Posted: Aug. 4, 2018
For all of his accomplishments in advocating for New York Thoroughbred horsemen, Rick Violette Jr. is very low key. And perhaps that’s a big reason for his success, as well as for the heartfelt support he has gotten over the years.
Violette on Aug.1 in Saratoga Springs, N.Y., was honored by the Thoroughbred Horsemen’s Association, its affiliates, and members of the New York racing community during an early-evening gathering. In 2016, after decades of serving as NYTHA President, he opted not to run for the position or the board, but in 2017 was voted the first Director Emeritus of the THA.
Violette performed his advocacy work while simultaneously overseeing a racing stable, which he continues to do. His resume includes heading the New York Jockey Injury Compensation Fund; leading NYTHA through the New York Racing Association bankruptcy and reorganization; negotiating the horsemen’s revenue share from video lottery terminals at Aqueduct Racetrack for purses and backstretch improvements; reorganizing the Backstretch Employee Service Team; founding the TAKE THE LEAD and TAKE2 aftercare programs, and funding equipment upgrades for drug testing and research.
None of it was easy, and politics often made it more difficult. And on a personal level, Violette also had to battle cancer. But he remained committed to the cause.
“There are very few people in this industry I could call consequential,” THA Chairman Alan Foreman said. “Rick Violette is one of them. There is no award to honor integrity, the health and welfare of horse and rider, fairness of competition, protection of the betting public, and courage. I don’t think anybody epitomizes those things more than Rick Violette.”
Foreman said the THA has created the “Rick Violette Award” to recognize similar contributions to racing, as well extraordinary contributions in the best interests of horsemen. The award will be national, open to those who work on the backstretch or front side of a racetrack, and may not be given out every year.
“It will be for someone who needs to be singled out for special contributions,” Foreman said. “Rick has always had the courage of where he stood, and you never had to doubt it. Rick never backed down.”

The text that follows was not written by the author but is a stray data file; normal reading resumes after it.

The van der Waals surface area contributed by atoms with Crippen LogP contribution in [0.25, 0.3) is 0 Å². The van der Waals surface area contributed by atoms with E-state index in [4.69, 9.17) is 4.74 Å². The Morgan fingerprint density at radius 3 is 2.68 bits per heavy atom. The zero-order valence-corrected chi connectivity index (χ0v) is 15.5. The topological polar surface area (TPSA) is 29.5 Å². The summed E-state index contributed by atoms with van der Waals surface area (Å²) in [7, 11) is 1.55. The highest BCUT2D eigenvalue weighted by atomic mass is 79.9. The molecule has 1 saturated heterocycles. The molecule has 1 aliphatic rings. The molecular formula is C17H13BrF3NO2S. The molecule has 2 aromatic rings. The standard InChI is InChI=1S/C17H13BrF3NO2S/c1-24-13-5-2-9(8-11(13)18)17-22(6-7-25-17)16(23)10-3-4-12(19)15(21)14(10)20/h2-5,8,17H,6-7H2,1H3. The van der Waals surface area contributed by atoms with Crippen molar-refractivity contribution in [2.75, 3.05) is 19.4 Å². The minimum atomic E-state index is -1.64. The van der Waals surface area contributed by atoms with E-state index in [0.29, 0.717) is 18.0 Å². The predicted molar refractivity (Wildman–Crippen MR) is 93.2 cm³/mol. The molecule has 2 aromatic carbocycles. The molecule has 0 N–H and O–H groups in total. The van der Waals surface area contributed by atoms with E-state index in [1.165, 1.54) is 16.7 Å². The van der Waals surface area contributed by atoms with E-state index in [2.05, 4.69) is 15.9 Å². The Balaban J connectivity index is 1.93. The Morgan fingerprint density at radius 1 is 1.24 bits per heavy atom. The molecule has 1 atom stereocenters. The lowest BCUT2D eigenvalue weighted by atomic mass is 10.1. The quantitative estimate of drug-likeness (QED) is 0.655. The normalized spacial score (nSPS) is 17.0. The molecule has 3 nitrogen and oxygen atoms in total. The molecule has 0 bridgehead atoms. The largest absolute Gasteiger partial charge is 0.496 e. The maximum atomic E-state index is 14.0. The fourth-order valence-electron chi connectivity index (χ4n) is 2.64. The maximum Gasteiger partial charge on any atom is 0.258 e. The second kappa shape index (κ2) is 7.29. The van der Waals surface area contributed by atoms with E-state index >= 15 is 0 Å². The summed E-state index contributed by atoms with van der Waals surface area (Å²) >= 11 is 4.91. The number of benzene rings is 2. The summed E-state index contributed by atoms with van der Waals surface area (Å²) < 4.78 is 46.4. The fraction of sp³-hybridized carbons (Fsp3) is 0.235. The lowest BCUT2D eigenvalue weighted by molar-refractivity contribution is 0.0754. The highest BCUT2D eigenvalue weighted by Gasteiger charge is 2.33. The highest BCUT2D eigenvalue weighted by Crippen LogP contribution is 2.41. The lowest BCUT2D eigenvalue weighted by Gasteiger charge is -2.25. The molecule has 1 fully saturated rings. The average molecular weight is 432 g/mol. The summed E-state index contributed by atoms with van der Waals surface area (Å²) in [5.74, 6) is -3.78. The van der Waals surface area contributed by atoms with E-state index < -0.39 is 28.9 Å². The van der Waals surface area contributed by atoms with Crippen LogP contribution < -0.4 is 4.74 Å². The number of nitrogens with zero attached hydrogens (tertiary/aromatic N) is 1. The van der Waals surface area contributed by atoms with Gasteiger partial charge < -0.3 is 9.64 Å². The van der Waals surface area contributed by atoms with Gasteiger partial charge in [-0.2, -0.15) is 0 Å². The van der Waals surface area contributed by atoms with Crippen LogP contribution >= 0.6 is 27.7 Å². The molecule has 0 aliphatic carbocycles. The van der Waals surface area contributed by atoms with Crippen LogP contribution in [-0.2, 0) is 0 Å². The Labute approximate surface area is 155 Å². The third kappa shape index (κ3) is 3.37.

Violette, humbled by the announcement, noted that early on, he and Foreman often clashed. That eventually changed and led to a strong working relationship that helped set the tone for the THA,
“I did not trust him 30 years ago,” he said with a half-laugh. “I would call it a tenuous relationship.”
Violette recognized many of those who stood by him over the years, both on the job and during his illness. He made of point of thanking those who offered support during difficult times.
“It’s really about more than one person,” Violette said. “This is totally overwhelming. There is nobody here that hasn’t left a significant impression on me.”
Jonathan McCardle and Jack Hardy, who have handled lobbying for NYTHA for many years, presented Violette with two framed resolutions from the New York State Assembly and Senate. They recognize Violette’s work on the legislative front as well as his advocacy for horsemen and backstretch workers.
One of them reads in part: “For the past 25 years, Rick Violette has rendered faithful, conscientious and valuable service to the New York Thoroughbred Horsemen’s Association, and in his capacity as President, Rick Violette served with loyalty, honor and distinction, earning the admiration, esteem, and affection of his colleagues.”
Three days later, Violette was in the winner’s circle with Laura Evans and Ralph M. Evans’ Diversify, a New York-bred who won the grade I, $1.2 million Whitney Handicap. The 5-year-old Bellamy Road gelding now has 10 wins in 15 starts and closing in on $2 million in earnings.
One of Violotte’s long-time clients, Evans and his daughter purchased Diversify for $210,000 at the Keeneland November sale in 2016 when the original owner partnership was dissolving. Violette had trained Diversify to two wins and recommended him to Evans, and since then they have won six stakes.
“I guess he’s got to be the best horse I’ve ever trained,” Violette said. “We’ve had some very, very talented horses. (Evans-owned) Upstart was a very talented horse, but he never won a grade I. Read the Footnotes never won a grade I and was a really, really talented horse. Between the talent and putting up the performances, he’s certainly at the top of the list. He’s a scary good horse.”
Diversify has been a blessing for Violette, who last fall was hospitalized for 10 days with pancreatitis. During that time Diversify won the grade I Jockey Club Gold Cup with Violette’s longtime assistant, Melissa Cohen, in charge.
“What we’ve gone through the last few years, I’m a very, very lucky man,” Violette said. “I can’t tell you how many people rallied behind me—people I didn’t know, people I knew very casually, my best friends, and my family has been outstanding. I didn’t know I had so many friends and so many real, caring people that literally took care of me the last three years. Melissa, she should be up for sainthood. That’s the real rock solid base, and this is all gravy. Fundamentally, I’m a pretty lucky guy.”
Saratogian column on Violette and the Whitney
(THA photo of John McCardle and Jack Hardy presenting legislative resolutions to Rick Violette Jr.)